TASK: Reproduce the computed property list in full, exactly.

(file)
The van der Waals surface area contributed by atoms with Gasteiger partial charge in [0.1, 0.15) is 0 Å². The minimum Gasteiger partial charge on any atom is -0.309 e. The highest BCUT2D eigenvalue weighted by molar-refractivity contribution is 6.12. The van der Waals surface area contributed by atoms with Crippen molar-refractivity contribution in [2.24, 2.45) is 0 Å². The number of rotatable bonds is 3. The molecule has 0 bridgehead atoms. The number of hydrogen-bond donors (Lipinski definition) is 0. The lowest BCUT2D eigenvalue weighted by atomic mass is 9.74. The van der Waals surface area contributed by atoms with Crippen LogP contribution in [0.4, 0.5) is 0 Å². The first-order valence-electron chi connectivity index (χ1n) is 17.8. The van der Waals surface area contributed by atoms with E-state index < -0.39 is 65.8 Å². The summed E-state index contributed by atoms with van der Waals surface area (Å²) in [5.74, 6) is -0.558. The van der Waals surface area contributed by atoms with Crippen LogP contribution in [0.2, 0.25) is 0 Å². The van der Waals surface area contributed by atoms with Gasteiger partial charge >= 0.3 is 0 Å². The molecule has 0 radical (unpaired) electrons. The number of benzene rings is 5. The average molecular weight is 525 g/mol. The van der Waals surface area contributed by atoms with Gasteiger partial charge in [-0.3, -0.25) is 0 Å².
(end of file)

The van der Waals surface area contributed by atoms with Gasteiger partial charge in [0.1, 0.15) is 0 Å². The minimum Gasteiger partial charge on any atom is -0.309 e. The highest BCUT2D eigenvalue weighted by molar-refractivity contribution is 6.12. The van der Waals surface area contributed by atoms with Crippen molar-refractivity contribution in [2.24, 2.45) is 0 Å². The number of rotatable bonds is 3. The molecule has 0 bridgehead atoms. The number of hydrogen-bond donors (Lipinski definition) is 0. The lowest BCUT2D eigenvalue weighted by atomic mass is 9.74. The van der Waals surface area contributed by atoms with Crippen LogP contribution in [0.4, 0.5) is 0 Å². The first-order valence-electron chi connectivity index (χ1n) is 17.8. The van der Waals surface area contributed by atoms with E-state index < -0.39 is 65.8 Å². The summed E-state index contributed by atoms with van der Waals surface area (Å²) in [5.74, 6) is -0.558. The van der Waals surface area contributed by atoms with Crippen LogP contribution in [0.2, 0.25) is 0 Å². The van der Waals surface area contributed by atoms with Gasteiger partial charge >= 0.3 is 0 Å². The molecule has 0 radical (unpaired) electrons. The number of benzene rings is 5. The average molecular weight is 525 g/mol. The van der Waals surface area contributed by atoms with Gasteiger partial charge in [-0.3, -0.25) is 0 Å².